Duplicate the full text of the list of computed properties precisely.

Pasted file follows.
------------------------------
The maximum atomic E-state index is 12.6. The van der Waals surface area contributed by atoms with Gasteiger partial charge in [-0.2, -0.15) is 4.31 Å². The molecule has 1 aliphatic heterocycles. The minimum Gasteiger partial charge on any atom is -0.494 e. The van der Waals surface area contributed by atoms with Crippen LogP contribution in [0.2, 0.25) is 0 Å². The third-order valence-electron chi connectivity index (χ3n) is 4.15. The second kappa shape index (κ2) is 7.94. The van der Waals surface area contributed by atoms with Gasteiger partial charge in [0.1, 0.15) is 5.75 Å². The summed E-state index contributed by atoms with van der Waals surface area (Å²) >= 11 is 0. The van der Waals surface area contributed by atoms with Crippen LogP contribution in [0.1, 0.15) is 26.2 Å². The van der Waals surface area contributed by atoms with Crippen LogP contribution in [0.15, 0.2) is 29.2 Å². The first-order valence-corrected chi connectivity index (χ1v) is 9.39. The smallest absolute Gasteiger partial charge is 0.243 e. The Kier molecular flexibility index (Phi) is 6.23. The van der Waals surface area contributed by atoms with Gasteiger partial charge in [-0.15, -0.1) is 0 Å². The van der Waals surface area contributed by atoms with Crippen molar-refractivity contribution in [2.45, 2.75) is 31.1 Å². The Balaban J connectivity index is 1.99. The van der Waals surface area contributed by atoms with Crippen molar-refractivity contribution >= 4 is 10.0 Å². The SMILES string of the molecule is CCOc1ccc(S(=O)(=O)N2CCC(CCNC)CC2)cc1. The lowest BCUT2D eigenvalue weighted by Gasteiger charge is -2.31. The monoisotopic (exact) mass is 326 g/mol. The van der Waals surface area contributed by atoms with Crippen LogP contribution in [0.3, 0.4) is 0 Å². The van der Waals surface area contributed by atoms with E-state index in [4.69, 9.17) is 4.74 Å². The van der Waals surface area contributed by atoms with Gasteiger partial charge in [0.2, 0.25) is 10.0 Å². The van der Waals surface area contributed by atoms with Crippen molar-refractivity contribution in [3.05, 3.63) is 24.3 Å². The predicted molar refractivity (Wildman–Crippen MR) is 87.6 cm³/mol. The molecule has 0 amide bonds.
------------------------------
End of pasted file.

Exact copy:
The maximum atomic E-state index is 12.6. The van der Waals surface area contributed by atoms with Gasteiger partial charge in [-0.2, -0.15) is 4.31 Å². The molecule has 1 aliphatic heterocycles. The minimum Gasteiger partial charge on any atom is -0.494 e. The van der Waals surface area contributed by atoms with Crippen LogP contribution in [0.2, 0.25) is 0 Å². The third-order valence-electron chi connectivity index (χ3n) is 4.15. The second kappa shape index (κ2) is 7.94. The van der Waals surface area contributed by atoms with Gasteiger partial charge in [0.1, 0.15) is 5.75 Å². The summed E-state index contributed by atoms with van der Waals surface area (Å²) >= 11 is 0. The van der Waals surface area contributed by atoms with Crippen LogP contribution in [0.1, 0.15) is 26.2 Å². The van der Waals surface area contributed by atoms with Crippen LogP contribution in [0.15, 0.2) is 29.2 Å². The first-order valence-corrected chi connectivity index (χ1v) is 9.39. The smallest absolute Gasteiger partial charge is 0.243 e. The Kier molecular flexibility index (Phi) is 6.23. The van der Waals surface area contributed by atoms with Gasteiger partial charge in [-0.15, -0.1) is 0 Å². The van der Waals surface area contributed by atoms with Crippen molar-refractivity contribution in [2.45, 2.75) is 31.1 Å². The Balaban J connectivity index is 1.99. The van der Waals surface area contributed by atoms with Crippen molar-refractivity contribution >= 4 is 10.0 Å². The SMILES string of the molecule is CCOc1ccc(S(=O)(=O)N2CCC(CCNC)CC2)cc1. The lowest BCUT2D eigenvalue weighted by Gasteiger charge is -2.31. The monoisotopic (exact) mass is 326 g/mol. The van der Waals surface area contributed by atoms with Crippen LogP contribution in [0.3, 0.4) is 0 Å². The van der Waals surface area contributed by atoms with E-state index in [4.69, 9.17) is 4.74 Å². The van der Waals surface area contributed by atoms with Gasteiger partial charge in [0.2, 0.25) is 10.0 Å². The van der Waals surface area contributed by atoms with Crippen molar-refractivity contribution in [3.05, 3.63) is 24.3 Å². The predicted molar refractivity (Wildman–Crippen MR) is 87.6 cm³/mol. The molecule has 0 amide bonds.